In the face of this blockade of democracy at the county level, more and more municipalities are holding their own referenda. Looks like you can add the city of Sun Prairie, the second most populous city in the county (29,021), to the list of municipalities that will ask voters yea or nay on the RTA.
Sun Prairie's City Council is scheduled to vote August 17 on placing a commuter rail referendum on the November 2 ballot.
Sun Prairie Ald. Jon Freund says he believes the council will approve the referendum unanimously. "Sun Prairie will be on the books shortly sending this to local referendum, I have little doubt about that."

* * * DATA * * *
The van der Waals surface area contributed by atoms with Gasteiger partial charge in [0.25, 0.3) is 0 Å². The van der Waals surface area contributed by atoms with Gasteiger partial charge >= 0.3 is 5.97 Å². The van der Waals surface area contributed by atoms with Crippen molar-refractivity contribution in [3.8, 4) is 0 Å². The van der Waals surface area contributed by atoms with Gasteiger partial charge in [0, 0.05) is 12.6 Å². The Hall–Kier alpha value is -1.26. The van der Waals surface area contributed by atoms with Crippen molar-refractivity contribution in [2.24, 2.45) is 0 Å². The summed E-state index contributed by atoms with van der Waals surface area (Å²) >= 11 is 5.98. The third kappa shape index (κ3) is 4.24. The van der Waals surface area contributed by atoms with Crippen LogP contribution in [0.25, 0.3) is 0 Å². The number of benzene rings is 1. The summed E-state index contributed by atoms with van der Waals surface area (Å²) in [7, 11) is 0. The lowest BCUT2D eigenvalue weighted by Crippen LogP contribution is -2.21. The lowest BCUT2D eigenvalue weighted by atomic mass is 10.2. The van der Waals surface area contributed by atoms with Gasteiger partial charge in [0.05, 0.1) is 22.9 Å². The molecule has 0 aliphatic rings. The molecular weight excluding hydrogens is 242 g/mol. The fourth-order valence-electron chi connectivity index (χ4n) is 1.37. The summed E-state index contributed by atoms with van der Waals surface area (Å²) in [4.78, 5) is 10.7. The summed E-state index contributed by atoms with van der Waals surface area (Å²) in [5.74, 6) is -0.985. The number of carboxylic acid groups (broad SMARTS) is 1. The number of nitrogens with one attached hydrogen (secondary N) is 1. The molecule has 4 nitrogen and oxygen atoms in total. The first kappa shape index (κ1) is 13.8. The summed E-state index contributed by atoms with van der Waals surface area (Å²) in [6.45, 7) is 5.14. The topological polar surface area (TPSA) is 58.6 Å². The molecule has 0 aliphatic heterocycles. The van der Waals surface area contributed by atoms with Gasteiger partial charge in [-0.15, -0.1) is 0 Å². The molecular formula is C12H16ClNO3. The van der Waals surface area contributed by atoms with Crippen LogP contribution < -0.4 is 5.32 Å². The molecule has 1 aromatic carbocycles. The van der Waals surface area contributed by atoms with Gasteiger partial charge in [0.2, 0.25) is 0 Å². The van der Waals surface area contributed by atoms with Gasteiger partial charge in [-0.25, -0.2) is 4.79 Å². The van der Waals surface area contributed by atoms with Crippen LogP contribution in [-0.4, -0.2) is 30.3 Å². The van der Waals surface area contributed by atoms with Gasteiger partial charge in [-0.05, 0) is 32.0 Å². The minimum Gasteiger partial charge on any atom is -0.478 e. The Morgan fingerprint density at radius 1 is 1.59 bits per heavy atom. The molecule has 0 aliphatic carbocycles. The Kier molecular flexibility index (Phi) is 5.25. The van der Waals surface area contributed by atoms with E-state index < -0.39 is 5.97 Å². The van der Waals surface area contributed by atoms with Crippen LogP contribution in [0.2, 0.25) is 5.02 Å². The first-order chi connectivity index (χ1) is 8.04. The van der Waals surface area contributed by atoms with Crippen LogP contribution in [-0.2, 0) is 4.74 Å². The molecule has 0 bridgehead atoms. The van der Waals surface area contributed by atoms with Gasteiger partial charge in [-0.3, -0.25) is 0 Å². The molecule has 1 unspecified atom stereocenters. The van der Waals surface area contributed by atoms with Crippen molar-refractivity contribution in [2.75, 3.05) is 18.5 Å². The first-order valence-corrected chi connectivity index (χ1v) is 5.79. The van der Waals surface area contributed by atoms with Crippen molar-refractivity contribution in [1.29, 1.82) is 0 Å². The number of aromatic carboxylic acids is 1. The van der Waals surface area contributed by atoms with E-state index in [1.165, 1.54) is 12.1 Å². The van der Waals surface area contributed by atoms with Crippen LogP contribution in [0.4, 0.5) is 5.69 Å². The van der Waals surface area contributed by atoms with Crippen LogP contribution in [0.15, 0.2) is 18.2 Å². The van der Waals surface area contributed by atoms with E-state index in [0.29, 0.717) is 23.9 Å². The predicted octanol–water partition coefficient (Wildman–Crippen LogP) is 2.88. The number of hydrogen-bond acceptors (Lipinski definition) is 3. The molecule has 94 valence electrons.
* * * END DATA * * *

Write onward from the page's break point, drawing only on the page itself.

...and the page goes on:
And Mt. Horeb will vote this Wednesday to do so. That is in addition to those I reported in the last blog as already approving referenda or considering doing so: the villages of Waunakee, Cottage Grove, and Cross Plains, and the Towns or Burke, Middleton, Bristol, Sun Prairie, Black Earth, Vermont, Westport, Springfield, and Verona.
The County Clerk apologizes
Sun Prairie Ald. Freund said he was stunned that County Clerk Bob Ohlsen would advise municipal clerks that holding referenda would be a "HUGE waste of taxpayer dollars" and that it "isn't going to make one bit of difference."
But he's happy to report that Ohlsen apologized for his comments: